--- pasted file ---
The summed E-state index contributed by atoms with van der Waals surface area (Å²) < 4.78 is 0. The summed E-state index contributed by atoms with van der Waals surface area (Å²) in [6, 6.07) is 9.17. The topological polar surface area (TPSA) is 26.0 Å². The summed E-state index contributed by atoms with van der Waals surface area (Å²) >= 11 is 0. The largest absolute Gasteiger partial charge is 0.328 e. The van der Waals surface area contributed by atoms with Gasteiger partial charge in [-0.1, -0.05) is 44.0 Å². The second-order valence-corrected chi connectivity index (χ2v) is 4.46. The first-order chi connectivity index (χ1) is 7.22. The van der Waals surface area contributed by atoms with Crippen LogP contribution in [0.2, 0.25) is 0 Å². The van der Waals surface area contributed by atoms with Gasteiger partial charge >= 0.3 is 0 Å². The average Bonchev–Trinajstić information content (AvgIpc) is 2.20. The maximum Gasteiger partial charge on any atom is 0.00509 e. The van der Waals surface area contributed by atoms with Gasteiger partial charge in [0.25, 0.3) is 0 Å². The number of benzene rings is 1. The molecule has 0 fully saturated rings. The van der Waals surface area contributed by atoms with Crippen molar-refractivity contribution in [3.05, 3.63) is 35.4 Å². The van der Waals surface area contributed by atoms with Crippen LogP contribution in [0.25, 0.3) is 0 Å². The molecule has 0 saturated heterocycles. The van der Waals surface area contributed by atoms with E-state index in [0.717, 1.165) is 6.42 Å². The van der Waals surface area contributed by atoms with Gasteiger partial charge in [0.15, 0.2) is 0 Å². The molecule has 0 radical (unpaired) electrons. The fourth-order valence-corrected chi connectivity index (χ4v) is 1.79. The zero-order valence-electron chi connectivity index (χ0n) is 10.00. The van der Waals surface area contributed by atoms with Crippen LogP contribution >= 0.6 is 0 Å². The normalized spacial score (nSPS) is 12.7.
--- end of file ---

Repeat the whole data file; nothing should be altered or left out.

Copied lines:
The summed E-state index contributed by atoms with van der Waals surface area (Å²) < 4.78 is 0. The summed E-state index contributed by atoms with van der Waals surface area (Å²) in [6, 6.07) is 9.17. The topological polar surface area (TPSA) is 26.0 Å². The summed E-state index contributed by atoms with van der Waals surface area (Å²) >= 11 is 0. The largest absolute Gasteiger partial charge is 0.328 e. The van der Waals surface area contributed by atoms with Gasteiger partial charge in [-0.1, -0.05) is 44.0 Å². The second-order valence-corrected chi connectivity index (χ2v) is 4.46. The first-order chi connectivity index (χ1) is 7.22. The van der Waals surface area contributed by atoms with Crippen LogP contribution in [0.2, 0.25) is 0 Å². The van der Waals surface area contributed by atoms with Gasteiger partial charge >= 0.3 is 0 Å². The average Bonchev–Trinajstić information content (AvgIpc) is 2.20. The maximum Gasteiger partial charge on any atom is 0.00509 e. The van der Waals surface area contributed by atoms with Gasteiger partial charge in [0.25, 0.3) is 0 Å². The number of benzene rings is 1. The molecule has 0 fully saturated rings. The van der Waals surface area contributed by atoms with Crippen molar-refractivity contribution in [3.05, 3.63) is 35.4 Å². The van der Waals surface area contributed by atoms with Crippen LogP contribution in [0.25, 0.3) is 0 Å². The molecule has 0 saturated heterocycles. The van der Waals surface area contributed by atoms with E-state index in [0.717, 1.165) is 6.42 Å². The van der Waals surface area contributed by atoms with Gasteiger partial charge in [0.15, 0.2) is 0 Å². The molecule has 0 radical (unpaired) electrons. The fourth-order valence-corrected chi connectivity index (χ4v) is 1.79. The zero-order valence-electron chi connectivity index (χ0n) is 10.00. The van der Waals surface area contributed by atoms with Crippen LogP contribution >= 0.6 is 0 Å². The normalized spacial score (nSPS) is 12.7.